To say that the Longfellow House holds a biased collection does not imply that it is remiss, merely that it is particular, as all collections inevitably are. Because the museum’s collection was self-consciously preserved by the family, it reflects their value judgments about what was worth saving.**  I use the word “preserved” hesitantly, since the process of choosing specific objects over others is a creative, as well as a preservationist process. In addition to the family’s editing, the museum staff has chosen the objects and rooms that will be on display and has added a layer of more explicit interpretation in the form of docent tours. In doing so, they have partially avoided the “petrifying authoritarianism” that Prof. Gaskell identifies as a pitfall of bequests that deny museums the right to edit and reinterpret collections.***  Though I do not know enough about the history of the museum to draw firm conclusions about how the museum staff may have altered the Longfellow family’s vision, this consideration — why is this object here? who put it here and why? where was it before it was here? — will be indispensable to any further work on objects in the collection.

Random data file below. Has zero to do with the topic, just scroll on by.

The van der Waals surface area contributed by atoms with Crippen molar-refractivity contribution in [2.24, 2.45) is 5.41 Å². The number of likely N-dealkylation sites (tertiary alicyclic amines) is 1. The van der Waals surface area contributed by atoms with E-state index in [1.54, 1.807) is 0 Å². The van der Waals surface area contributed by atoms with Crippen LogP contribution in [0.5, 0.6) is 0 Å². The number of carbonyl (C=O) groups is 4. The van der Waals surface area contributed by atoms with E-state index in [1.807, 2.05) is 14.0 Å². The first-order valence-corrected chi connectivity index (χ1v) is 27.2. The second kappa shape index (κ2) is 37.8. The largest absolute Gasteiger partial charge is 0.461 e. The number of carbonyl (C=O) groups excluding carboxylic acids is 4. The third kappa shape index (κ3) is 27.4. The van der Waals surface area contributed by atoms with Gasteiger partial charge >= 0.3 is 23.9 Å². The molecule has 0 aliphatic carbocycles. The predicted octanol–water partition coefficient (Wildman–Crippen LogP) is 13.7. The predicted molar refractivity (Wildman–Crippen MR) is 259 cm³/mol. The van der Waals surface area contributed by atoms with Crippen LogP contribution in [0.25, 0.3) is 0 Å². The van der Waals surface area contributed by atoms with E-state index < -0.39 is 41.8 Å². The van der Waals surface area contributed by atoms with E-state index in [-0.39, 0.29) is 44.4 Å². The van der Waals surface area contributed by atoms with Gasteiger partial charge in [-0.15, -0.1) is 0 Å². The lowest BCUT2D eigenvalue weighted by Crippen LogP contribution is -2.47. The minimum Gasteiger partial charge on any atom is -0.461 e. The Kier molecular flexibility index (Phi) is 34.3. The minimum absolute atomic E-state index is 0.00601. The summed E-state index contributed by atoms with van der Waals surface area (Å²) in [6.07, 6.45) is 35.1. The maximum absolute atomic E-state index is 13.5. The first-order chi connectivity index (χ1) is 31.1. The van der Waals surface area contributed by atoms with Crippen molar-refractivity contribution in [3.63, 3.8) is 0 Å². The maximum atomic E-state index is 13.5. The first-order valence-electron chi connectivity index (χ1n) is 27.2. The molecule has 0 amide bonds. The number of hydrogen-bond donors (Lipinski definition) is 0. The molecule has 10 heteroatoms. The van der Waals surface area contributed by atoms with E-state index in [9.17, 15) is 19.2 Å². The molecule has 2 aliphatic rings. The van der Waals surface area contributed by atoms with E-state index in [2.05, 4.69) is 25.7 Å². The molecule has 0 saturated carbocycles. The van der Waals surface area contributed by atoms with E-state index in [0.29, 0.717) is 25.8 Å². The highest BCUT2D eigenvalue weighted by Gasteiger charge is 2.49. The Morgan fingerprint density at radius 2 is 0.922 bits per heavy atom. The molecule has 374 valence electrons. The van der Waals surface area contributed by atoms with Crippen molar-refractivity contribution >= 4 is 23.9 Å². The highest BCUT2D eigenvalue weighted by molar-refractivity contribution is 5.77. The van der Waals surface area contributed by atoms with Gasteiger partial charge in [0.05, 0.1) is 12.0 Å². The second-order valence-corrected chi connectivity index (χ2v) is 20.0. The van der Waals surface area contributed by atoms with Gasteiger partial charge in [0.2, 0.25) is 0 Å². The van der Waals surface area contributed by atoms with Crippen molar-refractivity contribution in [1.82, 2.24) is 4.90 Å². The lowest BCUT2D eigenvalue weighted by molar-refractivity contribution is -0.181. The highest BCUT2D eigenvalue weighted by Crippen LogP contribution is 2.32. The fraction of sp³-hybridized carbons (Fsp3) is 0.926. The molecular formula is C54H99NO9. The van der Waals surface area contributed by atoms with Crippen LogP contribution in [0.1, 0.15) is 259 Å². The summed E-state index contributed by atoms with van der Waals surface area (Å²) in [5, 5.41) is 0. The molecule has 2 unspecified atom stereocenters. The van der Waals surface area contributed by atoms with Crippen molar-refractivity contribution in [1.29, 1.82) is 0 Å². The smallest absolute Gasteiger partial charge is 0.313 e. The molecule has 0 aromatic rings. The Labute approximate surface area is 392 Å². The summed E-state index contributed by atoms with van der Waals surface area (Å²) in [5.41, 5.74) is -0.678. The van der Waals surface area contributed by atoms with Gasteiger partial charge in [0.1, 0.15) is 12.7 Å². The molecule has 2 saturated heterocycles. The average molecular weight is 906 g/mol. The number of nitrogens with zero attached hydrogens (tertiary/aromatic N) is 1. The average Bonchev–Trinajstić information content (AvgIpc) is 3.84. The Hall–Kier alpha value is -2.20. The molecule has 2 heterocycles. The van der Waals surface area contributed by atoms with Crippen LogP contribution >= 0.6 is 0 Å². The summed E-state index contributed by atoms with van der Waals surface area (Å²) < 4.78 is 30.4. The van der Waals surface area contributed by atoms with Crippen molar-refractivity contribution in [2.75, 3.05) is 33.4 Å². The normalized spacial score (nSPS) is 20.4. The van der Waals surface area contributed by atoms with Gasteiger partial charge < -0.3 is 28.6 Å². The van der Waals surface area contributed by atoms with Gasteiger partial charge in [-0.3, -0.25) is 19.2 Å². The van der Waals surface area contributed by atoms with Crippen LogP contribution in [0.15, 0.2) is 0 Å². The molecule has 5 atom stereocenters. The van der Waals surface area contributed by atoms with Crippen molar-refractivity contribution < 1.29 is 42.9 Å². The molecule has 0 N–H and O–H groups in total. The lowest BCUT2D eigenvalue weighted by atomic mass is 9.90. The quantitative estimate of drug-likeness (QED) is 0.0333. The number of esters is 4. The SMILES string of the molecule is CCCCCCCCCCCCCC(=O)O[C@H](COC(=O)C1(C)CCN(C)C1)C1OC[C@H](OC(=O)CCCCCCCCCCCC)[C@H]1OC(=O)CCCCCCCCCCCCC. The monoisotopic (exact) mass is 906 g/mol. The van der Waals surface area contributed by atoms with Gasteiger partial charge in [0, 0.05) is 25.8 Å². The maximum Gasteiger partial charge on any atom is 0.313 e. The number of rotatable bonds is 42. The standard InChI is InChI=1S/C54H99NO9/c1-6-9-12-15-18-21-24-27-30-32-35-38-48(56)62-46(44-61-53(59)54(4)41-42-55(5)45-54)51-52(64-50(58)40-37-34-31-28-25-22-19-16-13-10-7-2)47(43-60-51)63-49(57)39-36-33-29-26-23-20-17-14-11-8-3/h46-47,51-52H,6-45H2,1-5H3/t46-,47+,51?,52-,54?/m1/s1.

Compared to the house, Calhoun’s biography presented a much more surprising portrait of Longfellow. While any biography has its own authorial and source biases, Calhoun’s project of “rediscovering” Longfellow was successful largely because it took Longfellow and his work seriously instead of facilely dismissing him as the bland mouthpiece of a naïve culture. A first visit to Castle Craigie invites the observer to imagine Longfellow holding court in his sumptuous study or receiving admiring letters from his reverent readers. In contrast, Calhoun’s reader encounters a frustrated man who wrestled with the great problems of American identity and “produce[d] over a long career an alternate vision to the America of the relentless market economy” (Calhoun, xii).  Where the house draws attention to the poet’s (and the family’s) public persona, the biography is more intimate. Calhoun ably investigates Longfellow’s public life, but gives substantial weight to his personal life as well. It is true that Longfellow was not a tortured soul in the mold of Poe. Still, his was not as placid or comfortable a life (or mind) as it might seem. No object I encountered at the Longfellow House made me feel as viscerally connected to Longfellow as the story Calhoun tells of his first wife’s horrific death.****